It's 1992 and I'm 17 years old and the teaser trailer for David Fincher's continuation of Twentieth Century Fox's Alien franchise has me busting my guts in almost painful anticipation...
I'm disappointed, of course. Just about everyone is. People hate this film. People hate the fact that Fincher's Alien 3 begins with the undignified deaths of beloved characters from James Cameron's triumphant Aliens (1986). I don't. I love this. I think it's courageous and sissyphean and European. People hate Sigourney Weaver with a shaven head. I don't. I think Ripley has never been more beautiful, more butch, more frail, more feminine, more Ripley - and my longstanding teenage crush on Sigourney Weaver gets a little more complicated.
No, I'm disappointed by Alien 3 because the plot has a massive hole in it, because the film's inciting incident is a cheat, because they've tacked a film distinguished by honest performances to a dishonest premise. 20 years later and the happenstance of that egg in the film's otherwise elegant opening sequence still rankles.
And yet, there is much to admire about this imperfect sequel, not least what is frequently beautiful about its imagery, not least that it is ultimately Ripley's story, whose character arc is now the stuff of full-blown tragedy; not least that as dissertation fodder, Alien 3 is a subtextual goldmine - even more so than the films that preceded it. (I've seen it sliced up in some truly fascinating ways; as an allegory for AIDS activism or as pro-choice soapbox...).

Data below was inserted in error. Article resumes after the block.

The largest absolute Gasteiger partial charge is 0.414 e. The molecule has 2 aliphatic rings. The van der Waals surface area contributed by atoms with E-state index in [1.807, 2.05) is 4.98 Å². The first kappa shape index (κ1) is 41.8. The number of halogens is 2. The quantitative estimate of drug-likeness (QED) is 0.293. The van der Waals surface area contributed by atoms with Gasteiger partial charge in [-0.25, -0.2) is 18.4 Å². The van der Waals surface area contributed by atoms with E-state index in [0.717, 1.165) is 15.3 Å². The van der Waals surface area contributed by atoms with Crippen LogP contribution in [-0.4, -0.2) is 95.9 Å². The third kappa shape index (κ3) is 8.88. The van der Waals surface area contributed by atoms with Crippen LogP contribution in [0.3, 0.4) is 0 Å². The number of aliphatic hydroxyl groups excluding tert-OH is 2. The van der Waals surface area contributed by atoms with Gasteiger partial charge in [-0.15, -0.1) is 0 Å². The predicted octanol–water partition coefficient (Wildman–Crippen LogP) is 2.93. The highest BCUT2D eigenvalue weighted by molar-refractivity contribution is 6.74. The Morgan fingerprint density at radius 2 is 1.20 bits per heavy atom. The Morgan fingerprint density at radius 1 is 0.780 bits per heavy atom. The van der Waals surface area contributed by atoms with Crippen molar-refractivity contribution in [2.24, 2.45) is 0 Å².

Elliot Goldenthal's score for Alien 3 skulks similarly in the shadow of all those disappointments - which is another reason for revisiting the film. Jason Ankeny at all music.com describes Goldenthal's score as "A rigorously intellectual work that navigates with surgical precision between traditional orchestral beauty and modernist dissonance, its eruptions of symphonic anarchy remain extraordinarily potent. Goldenthal's emphasis on operatic elements and religious themes lends Alien 3 a gravitas the interstellar horror genre typically lacks, not to mention a visceral intensity absent from previous scores in the Alien franchise... By no means an easy listen or even a conventionally likable effort, Alien 3 is as challenging as it is rewarding, and mandatory for all serious enthusiasts of film music."
That 'modernist dissonance' can be appreciated most overtly in Goldenthal's cue entitled 'Bait & Chase' - which is percussive, propulsive and evokes insectoid scuttles and galloping panic to chilling effect.
The 'orchestral beauty' of Goldenthal's score is encountered here in the 'Adagio' - the musical accompaniment to Alien 3's infamously downbeat finale in which Ripley, 'last survivor of the Nostromo', makes her choice.
Goldenthal's score for Alien 3 is like the best moments of the film itself: gloomy, doomy and achingly elegiac.
Now - about that egg...